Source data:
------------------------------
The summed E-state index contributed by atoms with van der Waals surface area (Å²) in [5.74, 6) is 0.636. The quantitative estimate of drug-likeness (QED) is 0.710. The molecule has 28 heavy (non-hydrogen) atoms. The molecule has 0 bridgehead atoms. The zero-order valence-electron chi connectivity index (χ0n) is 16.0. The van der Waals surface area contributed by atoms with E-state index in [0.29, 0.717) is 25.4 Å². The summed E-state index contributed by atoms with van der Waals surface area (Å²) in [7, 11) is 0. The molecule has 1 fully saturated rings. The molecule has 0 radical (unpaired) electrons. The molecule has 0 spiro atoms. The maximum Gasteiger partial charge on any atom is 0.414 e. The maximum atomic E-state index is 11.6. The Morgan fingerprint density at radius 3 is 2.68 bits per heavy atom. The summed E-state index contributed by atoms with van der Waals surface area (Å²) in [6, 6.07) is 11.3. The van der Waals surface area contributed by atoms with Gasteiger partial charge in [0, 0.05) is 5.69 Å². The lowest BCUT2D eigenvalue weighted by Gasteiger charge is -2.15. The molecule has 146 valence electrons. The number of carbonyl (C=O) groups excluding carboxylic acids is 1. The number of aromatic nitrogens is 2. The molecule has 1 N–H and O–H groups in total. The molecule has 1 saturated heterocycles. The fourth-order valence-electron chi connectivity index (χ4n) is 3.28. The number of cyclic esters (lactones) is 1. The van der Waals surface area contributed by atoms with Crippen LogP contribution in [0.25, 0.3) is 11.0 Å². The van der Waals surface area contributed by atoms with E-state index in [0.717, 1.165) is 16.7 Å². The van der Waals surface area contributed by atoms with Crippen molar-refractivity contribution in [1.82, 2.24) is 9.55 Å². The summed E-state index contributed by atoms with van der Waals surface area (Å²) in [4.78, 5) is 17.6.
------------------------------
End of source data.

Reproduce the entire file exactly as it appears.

The summed E-state index contributed by atoms with van der Waals surface area (Å²) in [5.74, 6) is 0.636. The quantitative estimate of drug-likeness (QED) is 0.710. The molecule has 28 heavy (non-hydrogen) atoms. The molecule has 0 bridgehead atoms. The zero-order valence-electron chi connectivity index (χ0n) is 16.0. The van der Waals surface area contributed by atoms with E-state index in [0.29, 0.717) is 25.4 Å². The summed E-state index contributed by atoms with van der Waals surface area (Å²) in [7, 11) is 0. The molecule has 1 fully saturated rings. The molecule has 0 radical (unpaired) electrons. The molecule has 0 spiro atoms. The maximum Gasteiger partial charge on any atom is 0.414 e. The maximum atomic E-state index is 11.6. The Morgan fingerprint density at radius 3 is 2.68 bits per heavy atom. The summed E-state index contributed by atoms with van der Waals surface area (Å²) in [6, 6.07) is 11.3. The van der Waals surface area contributed by atoms with Gasteiger partial charge in [0, 0.05) is 5.69 Å². The lowest BCUT2D eigenvalue weighted by Gasteiger charge is -2.15. The molecule has 146 valence electrons. The number of carbonyl (C=O) groups excluding carboxylic acids is 1. The number of aromatic nitrogens is 2. The molecule has 1 N–H and O–H groups in total. The molecule has 1 saturated heterocycles. The fourth-order valence-electron chi connectivity index (χ4n) is 3.28. The number of cyclic esters (lactones) is 1. The van der Waals surface area contributed by atoms with Crippen LogP contribution in [0.25, 0.3) is 11.0 Å². The van der Waals surface area contributed by atoms with E-state index in [0.717, 1.165) is 16.7 Å². The van der Waals surface area contributed by atoms with Crippen molar-refractivity contribution in [1.82, 2.24) is 9.55 Å². The summed E-state index contributed by atoms with van der Waals surface area (Å²) in [4.78, 5) is 17.6.